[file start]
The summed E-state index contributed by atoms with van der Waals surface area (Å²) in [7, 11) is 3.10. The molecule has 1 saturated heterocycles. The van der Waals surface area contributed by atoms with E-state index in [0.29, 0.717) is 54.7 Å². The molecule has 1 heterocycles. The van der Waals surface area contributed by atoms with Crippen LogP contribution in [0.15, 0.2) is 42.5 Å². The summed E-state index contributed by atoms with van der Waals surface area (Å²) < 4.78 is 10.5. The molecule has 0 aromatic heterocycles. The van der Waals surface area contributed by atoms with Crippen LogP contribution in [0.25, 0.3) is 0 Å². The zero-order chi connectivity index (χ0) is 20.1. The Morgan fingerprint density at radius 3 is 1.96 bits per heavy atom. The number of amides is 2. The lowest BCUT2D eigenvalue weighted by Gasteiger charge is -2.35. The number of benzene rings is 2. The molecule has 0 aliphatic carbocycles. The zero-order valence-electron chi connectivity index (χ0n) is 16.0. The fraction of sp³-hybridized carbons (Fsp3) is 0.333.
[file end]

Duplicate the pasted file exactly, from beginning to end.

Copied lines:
The summed E-state index contributed by atoms with van der Waals surface area (Å²) in [7, 11) is 3.10. The molecule has 1 saturated heterocycles. The van der Waals surface area contributed by atoms with E-state index in [0.29, 0.717) is 54.7 Å². The molecule has 1 heterocycles. The van der Waals surface area contributed by atoms with Crippen LogP contribution in [0.15, 0.2) is 42.5 Å². The summed E-state index contributed by atoms with van der Waals surface area (Å²) < 4.78 is 10.5. The molecule has 0 aromatic heterocycles. The van der Waals surface area contributed by atoms with Crippen LogP contribution in [0.25, 0.3) is 0 Å². The zero-order chi connectivity index (χ0) is 20.1. The Morgan fingerprint density at radius 3 is 1.96 bits per heavy atom. The number of amides is 2. The lowest BCUT2D eigenvalue weighted by Gasteiger charge is -2.35. The number of benzene rings is 2. The molecule has 0 aliphatic carbocycles. The zero-order valence-electron chi connectivity index (χ0n) is 16.0. The fraction of sp³-hybridized carbons (Fsp3) is 0.333.